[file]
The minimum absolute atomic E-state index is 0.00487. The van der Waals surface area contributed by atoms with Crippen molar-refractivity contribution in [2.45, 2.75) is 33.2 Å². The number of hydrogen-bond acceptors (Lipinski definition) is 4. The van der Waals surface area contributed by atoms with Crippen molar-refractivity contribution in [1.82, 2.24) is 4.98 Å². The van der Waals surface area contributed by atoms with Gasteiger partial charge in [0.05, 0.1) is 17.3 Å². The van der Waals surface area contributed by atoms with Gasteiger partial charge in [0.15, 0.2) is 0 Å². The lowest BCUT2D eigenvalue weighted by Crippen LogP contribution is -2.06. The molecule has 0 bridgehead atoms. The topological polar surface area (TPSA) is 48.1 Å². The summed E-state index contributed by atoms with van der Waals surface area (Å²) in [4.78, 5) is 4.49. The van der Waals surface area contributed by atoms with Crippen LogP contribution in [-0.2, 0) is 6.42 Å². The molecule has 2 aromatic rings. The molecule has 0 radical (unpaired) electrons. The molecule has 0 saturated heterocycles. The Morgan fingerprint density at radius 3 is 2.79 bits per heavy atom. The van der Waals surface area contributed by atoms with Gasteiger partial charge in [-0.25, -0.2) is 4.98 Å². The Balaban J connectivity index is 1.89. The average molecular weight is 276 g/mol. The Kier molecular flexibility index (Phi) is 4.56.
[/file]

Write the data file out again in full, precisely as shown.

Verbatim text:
The minimum absolute atomic E-state index is 0.00487. The van der Waals surface area contributed by atoms with Crippen molar-refractivity contribution in [2.45, 2.75) is 33.2 Å². The number of hydrogen-bond acceptors (Lipinski definition) is 4. The van der Waals surface area contributed by atoms with Crippen molar-refractivity contribution in [1.82, 2.24) is 4.98 Å². The van der Waals surface area contributed by atoms with Gasteiger partial charge in [0.05, 0.1) is 17.3 Å². The van der Waals surface area contributed by atoms with Gasteiger partial charge in [0.15, 0.2) is 0 Å². The lowest BCUT2D eigenvalue weighted by Crippen LogP contribution is -2.06. The molecule has 0 bridgehead atoms. The topological polar surface area (TPSA) is 48.1 Å². The summed E-state index contributed by atoms with van der Waals surface area (Å²) in [4.78, 5) is 4.49. The van der Waals surface area contributed by atoms with Crippen LogP contribution in [-0.2, 0) is 6.42 Å². The molecule has 2 aromatic rings. The molecule has 0 radical (unpaired) electrons. The molecule has 0 saturated heterocycles. The Morgan fingerprint density at radius 3 is 2.79 bits per heavy atom. The van der Waals surface area contributed by atoms with Gasteiger partial charge in [-0.25, -0.2) is 4.98 Å². The Balaban J connectivity index is 1.89. The average molecular weight is 276 g/mol. The Kier molecular flexibility index (Phi) is 4.56.